Dartmouth resident Kim McTaggart [BFA Spec. Hons. ’87] received the award for best picture editing in a comedy, variety or performing arts program or series.
“To be perfectly honest it was my first nomination and I’ve been doing this for over 20 years, so the nomination was the biggest thrill,” she said. “Winning was the icing on the cake. I didn’t get to Toronto for the ceremony, so I got the news during a Twitter feed moment.”
McTaggart has had her share of successes. She has produced, directed and edited several award-winning documentaries and created her own post-production house in 1996.
Of her many accomplishments, McTaggart said perhaps the one she’s proudest of is that she has managed to forge a successful career while living and working in Nova Scotia.
“When I graduated in 1987 (with a BFA in film from York University), there was no film industry here as such,” she recalled. “I’ve been able to stay here and work, buy a house and have two kids. To me that’s a major accomplishment, making a commitment to stay here and managing to make it work.”
McTaggart recently moved her office from Halifax to Dartmouth, where she’s now a five-minute walk from her children’s school and a 10-minute walk from her home.
“Of all the places in film, post-production is probably the best to get a balance of home and work life,” she said, explaining that her tools can easily travel with her on her laptop and she can work from virtually anywhere.
DND research fund cuts will affect YCISS
The Department of National Defence is changing how it pays for public research on the military, cutting funding by 80 per cent and moving to a new "agile" model that would mimic private consulting, according to scholars involved, wrote Embassy magazine online Sept. 21.
By doing so, many of them charge that the department is squeezing the lifeblood out of almost three-quarters of research centres across Canada that are supported by the program, known as the Security and Defence Forum (SDF).
Eight out of the 12 research centres across Canada say they will be hard-pressed to find alternate funding. Most of the centres hit are in Central Canada.
David Mutimer, director of the [York Centre for International & Security Studies (YCISS)] at York University, said the SDF grant had allowed the University to be more willing to allow his centre to hire staff, which in turn permitted it to pursue other funding. Both said the scope of their activities after the cut is almost certain to be significantly reduced.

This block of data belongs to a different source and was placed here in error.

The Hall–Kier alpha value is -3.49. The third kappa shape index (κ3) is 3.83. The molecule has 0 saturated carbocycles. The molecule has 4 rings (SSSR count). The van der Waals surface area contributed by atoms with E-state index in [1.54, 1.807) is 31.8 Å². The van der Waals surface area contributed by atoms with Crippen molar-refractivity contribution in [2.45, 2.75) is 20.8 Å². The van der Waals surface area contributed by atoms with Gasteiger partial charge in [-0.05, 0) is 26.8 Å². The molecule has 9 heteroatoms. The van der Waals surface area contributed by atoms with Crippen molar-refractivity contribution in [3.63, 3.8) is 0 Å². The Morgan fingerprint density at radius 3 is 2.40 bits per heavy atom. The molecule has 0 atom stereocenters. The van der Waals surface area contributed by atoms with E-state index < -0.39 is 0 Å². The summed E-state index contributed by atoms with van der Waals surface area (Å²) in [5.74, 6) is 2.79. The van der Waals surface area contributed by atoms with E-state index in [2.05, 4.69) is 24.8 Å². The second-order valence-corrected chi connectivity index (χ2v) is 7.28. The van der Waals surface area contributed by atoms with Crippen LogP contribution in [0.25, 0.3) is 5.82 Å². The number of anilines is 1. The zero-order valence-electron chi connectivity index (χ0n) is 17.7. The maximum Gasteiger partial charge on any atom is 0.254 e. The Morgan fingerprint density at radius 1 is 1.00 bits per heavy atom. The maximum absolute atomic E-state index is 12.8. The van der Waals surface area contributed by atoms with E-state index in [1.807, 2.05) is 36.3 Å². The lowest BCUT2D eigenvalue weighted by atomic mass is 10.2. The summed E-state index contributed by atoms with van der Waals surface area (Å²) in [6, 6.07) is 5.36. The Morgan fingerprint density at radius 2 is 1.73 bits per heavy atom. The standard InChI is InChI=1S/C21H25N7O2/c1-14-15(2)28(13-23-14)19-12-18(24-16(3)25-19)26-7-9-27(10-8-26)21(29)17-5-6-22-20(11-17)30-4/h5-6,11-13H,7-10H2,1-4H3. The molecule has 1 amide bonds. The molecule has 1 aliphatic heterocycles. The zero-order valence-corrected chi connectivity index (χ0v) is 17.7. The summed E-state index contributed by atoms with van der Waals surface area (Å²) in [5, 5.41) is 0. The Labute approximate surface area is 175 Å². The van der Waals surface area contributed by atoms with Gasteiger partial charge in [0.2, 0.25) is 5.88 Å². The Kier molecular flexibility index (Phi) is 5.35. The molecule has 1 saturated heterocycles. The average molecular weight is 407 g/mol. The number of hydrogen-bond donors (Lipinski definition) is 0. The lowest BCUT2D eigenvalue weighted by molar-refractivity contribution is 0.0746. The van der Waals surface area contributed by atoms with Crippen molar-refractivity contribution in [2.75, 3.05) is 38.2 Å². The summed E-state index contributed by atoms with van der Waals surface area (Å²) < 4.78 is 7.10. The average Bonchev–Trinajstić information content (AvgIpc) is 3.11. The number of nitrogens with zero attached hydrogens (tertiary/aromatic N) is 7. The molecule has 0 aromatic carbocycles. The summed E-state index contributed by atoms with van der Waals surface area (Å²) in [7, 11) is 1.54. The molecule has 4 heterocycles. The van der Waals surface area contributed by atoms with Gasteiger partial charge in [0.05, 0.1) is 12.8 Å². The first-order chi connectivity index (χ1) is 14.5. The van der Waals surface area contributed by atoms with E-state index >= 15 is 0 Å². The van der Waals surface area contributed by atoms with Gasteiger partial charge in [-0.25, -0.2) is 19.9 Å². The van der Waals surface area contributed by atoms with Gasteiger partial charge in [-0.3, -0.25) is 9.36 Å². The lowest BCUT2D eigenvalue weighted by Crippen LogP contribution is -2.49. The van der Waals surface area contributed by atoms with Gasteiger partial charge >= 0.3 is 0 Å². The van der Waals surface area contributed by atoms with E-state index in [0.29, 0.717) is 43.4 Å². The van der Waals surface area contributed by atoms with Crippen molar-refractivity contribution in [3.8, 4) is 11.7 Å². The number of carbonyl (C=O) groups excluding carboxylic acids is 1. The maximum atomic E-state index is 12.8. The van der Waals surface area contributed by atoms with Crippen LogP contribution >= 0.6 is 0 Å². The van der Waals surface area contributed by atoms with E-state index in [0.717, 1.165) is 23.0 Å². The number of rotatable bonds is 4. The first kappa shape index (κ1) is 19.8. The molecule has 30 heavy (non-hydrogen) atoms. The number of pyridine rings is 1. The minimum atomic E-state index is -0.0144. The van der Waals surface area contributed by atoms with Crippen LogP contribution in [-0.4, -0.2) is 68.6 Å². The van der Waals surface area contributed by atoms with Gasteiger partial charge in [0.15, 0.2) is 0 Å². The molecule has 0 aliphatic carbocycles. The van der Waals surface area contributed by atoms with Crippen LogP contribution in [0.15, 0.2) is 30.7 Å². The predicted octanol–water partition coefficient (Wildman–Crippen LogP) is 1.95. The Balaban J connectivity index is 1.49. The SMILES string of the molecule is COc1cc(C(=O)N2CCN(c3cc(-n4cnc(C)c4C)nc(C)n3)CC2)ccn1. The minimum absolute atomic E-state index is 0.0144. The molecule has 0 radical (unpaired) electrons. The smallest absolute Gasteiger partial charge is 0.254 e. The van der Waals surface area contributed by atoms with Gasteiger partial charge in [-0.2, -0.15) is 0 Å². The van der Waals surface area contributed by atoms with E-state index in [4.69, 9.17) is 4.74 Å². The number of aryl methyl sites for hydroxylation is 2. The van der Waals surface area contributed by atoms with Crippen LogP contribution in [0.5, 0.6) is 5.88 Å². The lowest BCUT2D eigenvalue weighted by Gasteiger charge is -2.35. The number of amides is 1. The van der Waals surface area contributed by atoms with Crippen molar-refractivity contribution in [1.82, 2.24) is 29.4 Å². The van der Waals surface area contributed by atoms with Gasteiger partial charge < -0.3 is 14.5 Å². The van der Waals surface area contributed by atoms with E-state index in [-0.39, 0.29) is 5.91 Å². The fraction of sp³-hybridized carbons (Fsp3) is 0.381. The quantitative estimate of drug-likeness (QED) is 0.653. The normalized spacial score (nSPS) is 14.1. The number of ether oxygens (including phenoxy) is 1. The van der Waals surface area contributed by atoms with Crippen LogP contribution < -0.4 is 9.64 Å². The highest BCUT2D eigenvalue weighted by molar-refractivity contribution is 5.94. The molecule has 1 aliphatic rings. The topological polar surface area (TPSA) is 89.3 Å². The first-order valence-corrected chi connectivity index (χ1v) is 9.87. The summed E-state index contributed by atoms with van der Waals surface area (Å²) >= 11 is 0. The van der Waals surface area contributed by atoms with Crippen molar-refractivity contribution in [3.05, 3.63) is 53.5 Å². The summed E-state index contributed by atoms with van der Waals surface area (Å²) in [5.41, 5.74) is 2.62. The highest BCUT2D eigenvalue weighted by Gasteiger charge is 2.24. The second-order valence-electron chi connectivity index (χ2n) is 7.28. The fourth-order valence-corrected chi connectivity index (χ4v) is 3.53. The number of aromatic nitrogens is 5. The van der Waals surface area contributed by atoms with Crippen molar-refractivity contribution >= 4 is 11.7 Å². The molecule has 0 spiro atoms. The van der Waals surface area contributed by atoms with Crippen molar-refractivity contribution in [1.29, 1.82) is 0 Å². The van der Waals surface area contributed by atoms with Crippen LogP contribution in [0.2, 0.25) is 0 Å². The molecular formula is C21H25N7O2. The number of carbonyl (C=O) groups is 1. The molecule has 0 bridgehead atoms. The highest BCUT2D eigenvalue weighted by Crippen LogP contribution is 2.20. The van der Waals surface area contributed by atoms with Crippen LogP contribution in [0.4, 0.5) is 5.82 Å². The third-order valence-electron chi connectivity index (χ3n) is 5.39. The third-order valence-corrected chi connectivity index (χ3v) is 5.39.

York prof helping curate Group of Seven exhibits in UK
When Ian Dejardin first encountered the Group of Seven in the late 1980s, he was stunned by their visual impact and was determined to learn everything he could about these seminal figures in the history of 20th-century Canadian art, wrote Postmedia News Sept. 20, in a story about a new European tour of the group’s works.
But it wasn’t until 2006, a year after he was appointed director of the Dulwich Gallery, that Dejardin had a chance to visit Canada and view first-hand the works of Tom Thomson, J.E.H. MacDonald, Arthur Lismer, Frederick Varley, Frank Johnston, Franklin Carmichael, A.Y. Jackson and Lawren Harris. (Thomson is associated with the group but was never an official member.)
Then two years later, the doors began to open, thanks to Canadian art patron David Thomson, who introduced Dejardin to the two Canadians who would become his co-curators for the European tour: Katerina Atanassova, chief curator of the McMichael Collection, and Anna Hudson, professor of Canadian art & curatorial studies at York University [Faculty of Fine Arts].
Maccabi soccer team includes two York Lions
Maccabi Canada is sending a men’s soccer team to take on the South American powerhouses at the Pan Am Maccabi Games – and they’re expecting to come home with a medal, wrote the Canadian Jewish News in its September 2011 edition.
Prominent players for Canada [include] York University players Ilya Orlov and Alon Badat.